My Lords, turning back to look at the Bill, one should remember what its purpose is. It was to put provisions in place to enable an Executive to be formed. Under existing legislation, there is a period of time in which that has to happen. It is then a question of prolonging that time. Essentially, the Bill was providing more time for this.
There was no surprise about that. This is the fourth or fifth time that there has been a need to provide legislation. People knew that this was going to come and, from the way in which the talks are taking place between the parties in Northern Ireland, they would have had a fair idea of the likelihood of carrying this legislation. There was nothing urgent about it. Nothing surprising had to be done. There was the possibility of putting the legislation into motion at an earlier stage. If someone then came along and tried to hang additional things on it, there would be time to consider them properly.
We have not had the chance to do that. When one considers the matters that have been looked at today, and compares that to what would have happened if, instead of being a Bill relating to Northern Ireland, it was a Bill relating to Scotland or England, would it have been handled with the same speed, without looking carefully at what the problems might be? There was no serious concentration. We had a Committee stage, but it did not function as a normal Committee, as we can see by the limited number of things that were mentioned.
It was not proper legislation and there was no justification for handling it in that way. With more time, we might have had better debates and been able to tease out some of the things that were causing even the Minister difficulty to work out. Noble Lords will notice that what I am saying has been said repeatedly by Committees of this House: this procedure is flawed and ought not to be followed again. I wonder if there will be any change or if we will just plough on, hoping that an Assembly or Executive are formed and scrambling at the last minute to put them together.
In the course of this debate, noble Lords have referred to devolution and their desire to see it restored in Northern Ireland. If devolution does function again, it would mean that our 90 Assembly Members would be able to return to Stormont to discuss and debate things and consider what they are doing. However, they cannot do that as things stand. Assembly Members themselves cannot form the Administration. Legislation would need to be enacted if Westminster wanted immediately to bring the Assembly into existence for some limited purpose. Some of us have suggested doing that, but I have not seen any willingness on the part of the Government to encourage the Assembly to function even on limited matters.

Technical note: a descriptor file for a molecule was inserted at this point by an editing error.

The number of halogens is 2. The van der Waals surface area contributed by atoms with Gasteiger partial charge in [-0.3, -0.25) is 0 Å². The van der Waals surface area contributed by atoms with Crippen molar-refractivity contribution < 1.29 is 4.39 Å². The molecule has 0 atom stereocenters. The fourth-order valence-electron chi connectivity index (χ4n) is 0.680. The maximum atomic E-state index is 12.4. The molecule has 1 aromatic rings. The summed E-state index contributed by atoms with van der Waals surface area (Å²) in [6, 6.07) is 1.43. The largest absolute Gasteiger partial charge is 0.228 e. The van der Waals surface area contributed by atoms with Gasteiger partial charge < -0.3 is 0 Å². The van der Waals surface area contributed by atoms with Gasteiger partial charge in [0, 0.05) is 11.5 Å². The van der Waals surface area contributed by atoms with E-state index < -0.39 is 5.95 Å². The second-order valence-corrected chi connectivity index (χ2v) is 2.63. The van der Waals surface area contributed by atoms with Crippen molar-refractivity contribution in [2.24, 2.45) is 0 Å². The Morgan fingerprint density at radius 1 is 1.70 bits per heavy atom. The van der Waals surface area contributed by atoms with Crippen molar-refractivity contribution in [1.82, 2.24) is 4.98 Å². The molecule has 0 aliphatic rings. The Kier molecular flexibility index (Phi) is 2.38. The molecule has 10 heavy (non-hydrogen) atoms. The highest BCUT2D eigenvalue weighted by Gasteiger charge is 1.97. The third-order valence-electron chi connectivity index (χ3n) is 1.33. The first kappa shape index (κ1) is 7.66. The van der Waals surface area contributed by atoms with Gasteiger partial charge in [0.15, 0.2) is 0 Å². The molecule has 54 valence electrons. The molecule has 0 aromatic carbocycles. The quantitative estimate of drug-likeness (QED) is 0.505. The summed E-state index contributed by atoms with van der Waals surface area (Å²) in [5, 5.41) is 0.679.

A very limited consultation is suggested here. It says that the Secretary of State must,
“consult individually members of the Northern Ireland Assembly”.
That is set out in a very bare way. Nobody has talked about the details of the consultation or how thorough it would be. It simply refers to speaking to Members of the Assembly and to considering and reporting on their views. That is a very small step to take in finding things out. I do not know what the outcome will be. The noble Lord, Lord Alderdice, spoke vigorously earlier about the changes of views that he has detected. If that is the case, no doubt it would be reflected in the views that Assembly Members would give to the Secretary of State if she phoned them up and asked them what they think. It would be an easy step to take and it might help to restore some of those Members’ self-respect. People do not appreciate just how traumatic their situation is: they were elected to serve in an Assembly but are unable to do so, and they have nothing else besides general activities to turn their hand to because they have no way of influencing the powers that be.
This is a modest measure to try to get a degree of consultation. Of course, the Minister spoke earlier about consultations on particular matters being conducted over several months. In that timescale, he could easily get in touch with the 90 Assembly Members, see what their views are and let us know. That would be a good step forward, coming as it does at the end of the evening.